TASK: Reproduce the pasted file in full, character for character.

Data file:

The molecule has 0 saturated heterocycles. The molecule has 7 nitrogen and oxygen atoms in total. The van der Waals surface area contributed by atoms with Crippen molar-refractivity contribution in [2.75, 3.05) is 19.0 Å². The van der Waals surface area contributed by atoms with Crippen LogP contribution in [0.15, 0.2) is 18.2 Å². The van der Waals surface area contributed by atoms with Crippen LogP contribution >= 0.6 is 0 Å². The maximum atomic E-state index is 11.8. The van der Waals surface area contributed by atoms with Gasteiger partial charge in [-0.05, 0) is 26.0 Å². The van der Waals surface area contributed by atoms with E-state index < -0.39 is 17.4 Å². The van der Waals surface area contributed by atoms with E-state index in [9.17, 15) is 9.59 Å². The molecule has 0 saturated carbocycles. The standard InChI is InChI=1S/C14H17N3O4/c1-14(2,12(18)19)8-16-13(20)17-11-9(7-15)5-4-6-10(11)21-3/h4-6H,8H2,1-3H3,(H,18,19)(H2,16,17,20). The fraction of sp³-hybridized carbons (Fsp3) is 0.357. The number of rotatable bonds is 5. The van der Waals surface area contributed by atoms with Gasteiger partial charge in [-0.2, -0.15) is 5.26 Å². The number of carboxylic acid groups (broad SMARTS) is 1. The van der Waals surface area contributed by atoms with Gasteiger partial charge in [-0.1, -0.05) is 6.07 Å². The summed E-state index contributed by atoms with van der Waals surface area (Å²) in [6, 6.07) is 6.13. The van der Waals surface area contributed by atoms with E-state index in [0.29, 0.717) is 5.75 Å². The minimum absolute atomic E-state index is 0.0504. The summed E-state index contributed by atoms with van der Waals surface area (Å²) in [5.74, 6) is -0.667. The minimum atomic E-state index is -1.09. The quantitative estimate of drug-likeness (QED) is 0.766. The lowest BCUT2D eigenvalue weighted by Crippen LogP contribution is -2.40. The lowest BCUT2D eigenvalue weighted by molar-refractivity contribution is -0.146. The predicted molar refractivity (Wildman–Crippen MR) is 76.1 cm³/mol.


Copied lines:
The molecule has 0 saturated heterocycles. The molecule has 7 nitrogen and oxygen atoms in total. The van der Waals surface area contributed by atoms with Crippen molar-refractivity contribution in [2.75, 3.05) is 19.0 Å². The van der Waals surface area contributed by atoms with Crippen LogP contribution in [0.15, 0.2) is 18.2 Å². The van der Waals surface area contributed by atoms with Crippen LogP contribution >= 0.6 is 0 Å². The maximum atomic E-state index is 11.8. The van der Waals surface area contributed by atoms with Gasteiger partial charge in [-0.05, 0) is 26.0 Å². The van der Waals surface area contributed by atoms with E-state index < -0.39 is 17.4 Å². The van der Waals surface area contributed by atoms with E-state index in [9.17, 15) is 9.59 Å². The molecule has 0 saturated carbocycles. The standard InChI is InChI=1S/C14H17N3O4/c1-14(2,12(18)19)8-16-13(20)17-11-9(7-15)5-4-6-10(11)21-3/h4-6H,8H2,1-3H3,(H,18,19)(H2,16,17,20). The fraction of sp³-hybridized carbons (Fsp3) is 0.357. The number of rotatable bonds is 5. The van der Waals surface area contributed by atoms with Gasteiger partial charge in [-0.2, -0.15) is 5.26 Å². The number of carboxylic acid groups (broad SMARTS) is 1. The van der Waals surface area contributed by atoms with Gasteiger partial charge in [-0.1, -0.05) is 6.07 Å². The summed E-state index contributed by atoms with van der Waals surface area (Å²) in [6, 6.07) is 6.13. The van der Waals surface area contributed by atoms with E-state index in [0.29, 0.717) is 5.75 Å². The minimum absolute atomic E-state index is 0.0504. The summed E-state index contributed by atoms with van der Waals surface area (Å²) in [5.74, 6) is -0.667. The minimum atomic E-state index is -1.09. The quantitative estimate of drug-likeness (QED) is 0.766. The lowest BCUT2D eigenvalue weighted by Crippen LogP contribution is -2.40. The lowest BCUT2D eigenvalue weighted by molar-refractivity contribution is -0.146. The predicted molar refractivity (Wildman–Crippen MR) is 76.1 cm³/mol.